And kindred have been in Africa longer than in Europe, and its been way, way, way more blood-rich through its history.

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            • #7
              Originally posted by Trollroot View Post
              And kindred have been in Africa longer than in Europe, and its been way, way, way more blood-rich through its history.
              Thematically, I'm inclined to disregard any "canon" information going back more than two thousand years. Simply because the main vampire lore that VtM draws on, both the post-Dracula/Varney/Carmilla stuff and what came before, is very European in origin. So while it would make a lot of sense in-universe for there to be all sorts of vampires in Africa, it seems weird out-of-universe for all of those vampires to be based on a European literary tradition.

              In Requiem 1e, for example, one of the clans is rumored to have originated in Africa (though Requiem generally avoids "this is the true canon of what happened back in Biblical times" so there's no One True Origin), and they're more associated with ghosts and the restless dead than with humans-who-drink-blood—rather than being Embraced, for example, they can arise spontaneously when someone dies with unfinished business and they're laid to rest improperly.

              That's the sort of thing I'd want to see more of for Africa in the World of Darkness: interesting variations on the central VtM themes, but drawing on local folklore in ways that make them different from the "main 13" clans. I don't know enough about Mesoamerican/South American folklore to say if the Drowned Legacies are accurate to it, but if they are, that's the sort of thing I'd like to see. It's why I like the Impundulu much more than the Laibon (and I hope V5 expands more on them).

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              • #8
                Originally posted by Draconis View Post

                Thematically, I'm inclined to disregard any "canon" information going back more than two thousand years. Simply because the main vampire lore that VtM draws on, both the post-Dracula/Varney/Carmilla stuff and what came before, is very European in origin. So while it would make a lot of sense in-universe for there to be all sorts of vampires in Africa, it seems weird out-of-universe for all of those vampires to be based on a European literary tradition.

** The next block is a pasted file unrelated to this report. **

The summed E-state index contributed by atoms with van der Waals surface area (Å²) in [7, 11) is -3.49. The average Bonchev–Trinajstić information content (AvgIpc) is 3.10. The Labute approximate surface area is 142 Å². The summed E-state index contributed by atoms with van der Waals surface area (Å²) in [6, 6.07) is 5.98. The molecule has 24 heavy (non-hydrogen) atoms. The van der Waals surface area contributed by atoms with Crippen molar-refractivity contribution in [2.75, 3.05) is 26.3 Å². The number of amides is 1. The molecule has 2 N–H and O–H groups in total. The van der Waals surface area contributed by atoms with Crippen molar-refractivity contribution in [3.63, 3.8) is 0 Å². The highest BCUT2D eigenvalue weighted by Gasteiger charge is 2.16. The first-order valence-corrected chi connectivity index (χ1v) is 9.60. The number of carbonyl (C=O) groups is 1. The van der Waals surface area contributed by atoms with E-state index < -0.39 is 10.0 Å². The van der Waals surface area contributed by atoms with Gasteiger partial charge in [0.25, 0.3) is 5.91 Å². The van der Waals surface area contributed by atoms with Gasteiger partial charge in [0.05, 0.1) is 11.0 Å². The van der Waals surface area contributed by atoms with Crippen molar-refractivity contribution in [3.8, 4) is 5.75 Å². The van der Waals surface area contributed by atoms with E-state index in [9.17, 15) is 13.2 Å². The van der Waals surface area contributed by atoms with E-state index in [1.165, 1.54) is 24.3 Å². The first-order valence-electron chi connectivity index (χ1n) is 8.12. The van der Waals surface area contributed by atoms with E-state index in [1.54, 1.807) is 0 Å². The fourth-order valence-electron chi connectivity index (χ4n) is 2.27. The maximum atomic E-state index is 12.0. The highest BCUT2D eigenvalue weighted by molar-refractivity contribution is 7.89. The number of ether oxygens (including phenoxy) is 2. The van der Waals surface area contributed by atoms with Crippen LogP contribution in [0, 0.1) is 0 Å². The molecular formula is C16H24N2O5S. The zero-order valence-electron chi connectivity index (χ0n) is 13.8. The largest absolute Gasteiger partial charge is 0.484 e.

In Requiem 1e, for example, one of the clans is rumored to have originated in Africa (though Requiem generally avoids "this is the true canon of what happened back in Biblical times" so there's no One True Origin), and they're more associated with ghosts and the restless dead than with humans-who-drink-blood—rather than being Embraced, for example, they can arise spontaneously when someone dies with unfinished business and they're laid to rest improperly.

                That's the sort of thing I'd want to see more of for Africa in the World of Darkness: interesting variations on the central VtM themes, but drawing on local folklore in ways that make them different from the "main 13" clans. I don't know enough about Mesoamerican/South American folklore to say if the Drowned Legacies are accurate to it, but if they are, that's the sort of thing I'd like to see. It's why I like the Impundulu much more than the Laibon (and I hope V5 expands more on them).
                Well, by "more blood-rich through its history", I meant that the continent of Africa through history has been far larger than Europe, far more populous, and through periods with the population tending to be in higher density concentrations. Which is a kindred-friendly thing.

                Theres really three things that keeps me from getting behind the Ebony Kingdoms: